Stay up to date on current News & Issues.
Realtors® unveil updated research on Fannie, Freddie utility proposal
Falls halts residential U&O inspections
Brandywine Conservancy acquires 577 acres along Octoraro Creek
Judges to PUC: Reject DELCORA sale to Aqua
County maintains AAA bond rating
Philadelphia aims to be carbon-neutral by 2050
NAR urges Treasury and FHFA to delay actions on GSEs
The National Association of Realtors® (NAR) sent a letter to the Treasury Department and the Federal Housing Finance Agency (PDF) asking them to refrain from any rushed actions to end the conservatorship of Fannie Mae and Freddie Mac. These two entities currently finance the majority of single-family mortgages and are critical not just to supporting housing during the pandemic, but also for the future of homeownership. A rushed exit from conservatorship could jeopardize reforms that have been made so far and reforms that are still needed.
Source: nar.realtor; 12/5/2020
PennDOT considers tolling bridges to fund repairs
PennDOT is looking for ways to boost revenue to fund bridge and road projects, and one option is to charge fees for motorists driving across some bridges. PennDOT Secretary Yassmin Gramian said federal funding has been flat for the past few years despite rising inflation, and decreased travel due to the pandemic has resulted in a reduction of funding from gasoline taxes. The proposed fees are part of a new transportation initiative by PennDOT called the Pathways program to maintain and improve the state’s 40,000-plus miles of highway and more than 25,000 bridges. The public can review information presented on PennDOT’s Transportation funding website and provide input until Thursday, Dec. 17.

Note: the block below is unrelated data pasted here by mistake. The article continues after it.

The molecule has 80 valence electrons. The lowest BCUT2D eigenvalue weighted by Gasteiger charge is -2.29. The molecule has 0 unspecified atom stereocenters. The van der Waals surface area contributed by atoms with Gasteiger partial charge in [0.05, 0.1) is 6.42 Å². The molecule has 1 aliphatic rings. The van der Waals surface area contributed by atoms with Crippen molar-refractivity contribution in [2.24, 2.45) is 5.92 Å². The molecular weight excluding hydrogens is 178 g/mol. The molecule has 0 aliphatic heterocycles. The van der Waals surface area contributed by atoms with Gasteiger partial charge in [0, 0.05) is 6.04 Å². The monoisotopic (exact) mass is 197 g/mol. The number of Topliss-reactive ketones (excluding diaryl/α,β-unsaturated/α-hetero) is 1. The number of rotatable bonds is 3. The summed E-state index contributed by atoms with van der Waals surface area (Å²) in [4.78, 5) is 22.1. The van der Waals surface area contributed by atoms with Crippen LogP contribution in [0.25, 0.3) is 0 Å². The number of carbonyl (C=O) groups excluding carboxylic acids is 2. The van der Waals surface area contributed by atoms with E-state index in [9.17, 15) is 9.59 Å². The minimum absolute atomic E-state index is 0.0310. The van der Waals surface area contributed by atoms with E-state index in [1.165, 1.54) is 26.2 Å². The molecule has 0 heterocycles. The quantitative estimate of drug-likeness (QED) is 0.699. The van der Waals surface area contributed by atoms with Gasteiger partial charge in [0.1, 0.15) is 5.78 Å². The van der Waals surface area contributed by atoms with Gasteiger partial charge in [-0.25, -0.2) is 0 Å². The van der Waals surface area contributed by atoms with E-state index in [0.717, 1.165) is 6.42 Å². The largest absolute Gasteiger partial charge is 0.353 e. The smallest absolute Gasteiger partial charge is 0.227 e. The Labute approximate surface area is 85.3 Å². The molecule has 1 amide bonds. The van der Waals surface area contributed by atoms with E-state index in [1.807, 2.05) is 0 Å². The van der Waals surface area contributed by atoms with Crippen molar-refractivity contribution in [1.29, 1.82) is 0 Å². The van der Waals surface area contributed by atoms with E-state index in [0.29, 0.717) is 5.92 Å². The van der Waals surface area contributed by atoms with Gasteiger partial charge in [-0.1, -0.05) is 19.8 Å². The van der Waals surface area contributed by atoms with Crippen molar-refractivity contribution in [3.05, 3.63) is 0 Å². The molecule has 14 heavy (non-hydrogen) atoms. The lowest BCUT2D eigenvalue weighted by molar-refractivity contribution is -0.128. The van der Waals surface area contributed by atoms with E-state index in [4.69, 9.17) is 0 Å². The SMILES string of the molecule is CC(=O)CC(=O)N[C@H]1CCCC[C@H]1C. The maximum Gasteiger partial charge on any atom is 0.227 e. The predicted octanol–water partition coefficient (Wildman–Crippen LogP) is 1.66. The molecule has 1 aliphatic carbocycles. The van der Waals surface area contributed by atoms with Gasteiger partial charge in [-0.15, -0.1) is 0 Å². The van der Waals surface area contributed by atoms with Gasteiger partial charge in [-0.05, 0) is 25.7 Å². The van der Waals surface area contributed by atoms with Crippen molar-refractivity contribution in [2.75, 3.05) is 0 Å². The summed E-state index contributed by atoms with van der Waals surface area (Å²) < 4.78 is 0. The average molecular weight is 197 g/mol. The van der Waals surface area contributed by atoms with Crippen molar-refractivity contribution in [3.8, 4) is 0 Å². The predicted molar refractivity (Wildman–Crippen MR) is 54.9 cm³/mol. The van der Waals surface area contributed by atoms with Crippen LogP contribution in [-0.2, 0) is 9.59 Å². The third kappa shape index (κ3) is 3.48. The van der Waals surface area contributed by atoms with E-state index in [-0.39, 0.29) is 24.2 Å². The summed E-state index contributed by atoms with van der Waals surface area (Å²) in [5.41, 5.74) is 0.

Source: Times Herald; 12/1/2020
Newtown Township residents could see 133% tax increase
Newtown Township officials have reduced a proposed 7.99 mill tax increase to 5.99 mills, but the increase is still 133% more than the 4.5 mills currently paid by property owners. If approved without change, the tax increase would add $224 more in annual taxes for a resident with a property assessed at the township average of about $37,500. The current tax rate for the same property amounts to $169 a year. The substantial tax increase was recommended by a consultant who said the township needs to dramatically increase revenue in order to provide adequate services without continually depleting the township’s savings account. The preliminary budget is available for inspection on the township website. The supervisors are tentatively scheduled to vote on making the budget final at their Tuesday, Dec. 22, meeting.
Source: Bucks County Courier Times; 12/3/2020
Tax increase for Nockamixon
The $1.14 million 2021 proposed budget for Nockamixon Township includes a tax increase for the first time since 2009. The 0.33-mill tax increase will bring the total tax rate up to 6.33 mills — about an $11 annual increase for the average homeowner. Township Manager Keith DeLuca noted that increased support for the fire service was the driving factor for the tax increase.
Source: Bucks County Herald; 12/3/2020
Falls begins review of $1.5 billion redevelopment plan